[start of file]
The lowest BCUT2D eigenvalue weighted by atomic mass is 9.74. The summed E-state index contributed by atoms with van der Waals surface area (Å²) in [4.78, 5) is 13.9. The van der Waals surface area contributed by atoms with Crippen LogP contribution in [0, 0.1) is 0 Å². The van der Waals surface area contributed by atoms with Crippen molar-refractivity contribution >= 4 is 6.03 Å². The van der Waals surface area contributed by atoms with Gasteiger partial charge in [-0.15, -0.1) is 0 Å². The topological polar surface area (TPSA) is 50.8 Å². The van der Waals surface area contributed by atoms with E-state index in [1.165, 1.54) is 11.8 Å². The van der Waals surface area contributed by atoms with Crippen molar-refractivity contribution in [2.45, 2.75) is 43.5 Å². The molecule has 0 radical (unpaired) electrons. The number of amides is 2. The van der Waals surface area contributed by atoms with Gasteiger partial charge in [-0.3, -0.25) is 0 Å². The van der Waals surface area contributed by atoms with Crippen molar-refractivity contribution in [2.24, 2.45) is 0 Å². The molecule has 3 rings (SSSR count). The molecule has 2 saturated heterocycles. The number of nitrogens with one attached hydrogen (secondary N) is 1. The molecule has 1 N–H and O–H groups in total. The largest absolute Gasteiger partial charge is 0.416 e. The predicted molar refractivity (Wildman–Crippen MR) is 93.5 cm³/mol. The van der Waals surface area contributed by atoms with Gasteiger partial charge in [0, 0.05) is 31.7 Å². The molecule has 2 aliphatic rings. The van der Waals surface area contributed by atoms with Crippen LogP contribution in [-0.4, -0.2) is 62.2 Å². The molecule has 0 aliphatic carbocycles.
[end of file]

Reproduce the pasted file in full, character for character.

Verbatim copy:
The lowest BCUT2D eigenvalue weighted by atomic mass is 9.74. The summed E-state index contributed by atoms with van der Waals surface area (Å²) in [4.78, 5) is 13.9. The van der Waals surface area contributed by atoms with Crippen LogP contribution in [0, 0.1) is 0 Å². The van der Waals surface area contributed by atoms with Crippen molar-refractivity contribution >= 4 is 6.03 Å². The van der Waals surface area contributed by atoms with Gasteiger partial charge in [-0.15, -0.1) is 0 Å². The topological polar surface area (TPSA) is 50.8 Å². The van der Waals surface area contributed by atoms with E-state index in [1.165, 1.54) is 11.8 Å². The van der Waals surface area contributed by atoms with Crippen molar-refractivity contribution in [2.45, 2.75) is 43.5 Å². The molecule has 0 radical (unpaired) electrons. The number of amides is 2. The van der Waals surface area contributed by atoms with Gasteiger partial charge in [-0.3, -0.25) is 0 Å². The van der Waals surface area contributed by atoms with Crippen molar-refractivity contribution in [2.24, 2.45) is 0 Å². The molecule has 3 rings (SSSR count). The molecule has 2 saturated heterocycles. The number of nitrogens with one attached hydrogen (secondary N) is 1. The molecule has 1 N–H and O–H groups in total. The largest absolute Gasteiger partial charge is 0.416 e. The predicted molar refractivity (Wildman–Crippen MR) is 93.5 cm³/mol. The van der Waals surface area contributed by atoms with Gasteiger partial charge in [0, 0.05) is 31.7 Å². The molecule has 2 aliphatic rings. The van der Waals surface area contributed by atoms with Crippen LogP contribution in [-0.4, -0.2) is 62.2 Å². The molecule has 0 aliphatic carbocycles.